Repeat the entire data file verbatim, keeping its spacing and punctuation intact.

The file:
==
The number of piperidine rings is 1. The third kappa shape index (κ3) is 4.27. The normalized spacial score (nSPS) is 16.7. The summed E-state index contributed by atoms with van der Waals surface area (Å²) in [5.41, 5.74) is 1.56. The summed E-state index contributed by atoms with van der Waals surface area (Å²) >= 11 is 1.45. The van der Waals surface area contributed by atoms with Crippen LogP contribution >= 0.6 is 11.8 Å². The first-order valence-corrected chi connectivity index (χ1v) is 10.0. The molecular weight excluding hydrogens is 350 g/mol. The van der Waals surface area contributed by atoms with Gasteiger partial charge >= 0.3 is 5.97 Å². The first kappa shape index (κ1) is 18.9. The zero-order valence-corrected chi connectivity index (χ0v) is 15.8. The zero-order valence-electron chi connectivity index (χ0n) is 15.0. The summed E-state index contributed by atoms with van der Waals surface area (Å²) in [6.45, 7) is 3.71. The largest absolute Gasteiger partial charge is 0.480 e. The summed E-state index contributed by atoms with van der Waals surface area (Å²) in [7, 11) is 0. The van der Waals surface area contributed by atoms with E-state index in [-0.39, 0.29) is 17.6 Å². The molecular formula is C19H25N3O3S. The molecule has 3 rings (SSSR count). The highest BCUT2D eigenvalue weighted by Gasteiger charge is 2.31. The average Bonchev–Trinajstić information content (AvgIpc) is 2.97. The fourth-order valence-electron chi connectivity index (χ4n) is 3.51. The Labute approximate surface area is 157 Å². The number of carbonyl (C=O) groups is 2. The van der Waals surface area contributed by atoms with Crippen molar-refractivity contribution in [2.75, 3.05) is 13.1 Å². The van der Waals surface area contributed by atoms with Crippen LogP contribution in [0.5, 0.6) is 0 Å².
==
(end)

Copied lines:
The number of piperidine rings is 1. The third kappa shape index (κ3) is 4.27. The normalized spacial score (nSPS) is 16.7. The summed E-state index contributed by atoms with van der Waals surface area (Å²) in [5.41, 5.74) is 1.56. The summed E-state index contributed by atoms with van der Waals surface area (Å²) >= 11 is 1.45. The van der Waals surface area contributed by atoms with Crippen LogP contribution >= 0.6 is 11.8 Å². The first-order valence-corrected chi connectivity index (χ1v) is 10.0. The molecular weight excluding hydrogens is 350 g/mol. The van der Waals surface area contributed by atoms with Gasteiger partial charge >= 0.3 is 5.97 Å². The first kappa shape index (κ1) is 18.9. The zero-order valence-corrected chi connectivity index (χ0v) is 15.8. The zero-order valence-electron chi connectivity index (χ0n) is 15.0. The summed E-state index contributed by atoms with van der Waals surface area (Å²) in [6.45, 7) is 3.71. The largest absolute Gasteiger partial charge is 0.480 e. The summed E-state index contributed by atoms with van der Waals surface area (Å²) in [7, 11) is 0. The van der Waals surface area contributed by atoms with E-state index in [-0.39, 0.29) is 17.6 Å². The molecular formula is C19H25N3O3S. The molecule has 3 rings (SSSR count). The highest BCUT2D eigenvalue weighted by Gasteiger charge is 2.31. The average Bonchev–Trinajstić information content (AvgIpc) is 2.97. The fourth-order valence-electron chi connectivity index (χ4n) is 3.51. The Labute approximate surface area is 157 Å². The number of carbonyl (C=O) groups is 2. The van der Waals surface area contributed by atoms with Crippen molar-refractivity contribution in [2.75, 3.05) is 13.1 Å². The van der Waals surface area contributed by atoms with Crippen LogP contribution in [0.5, 0.6) is 0 Å².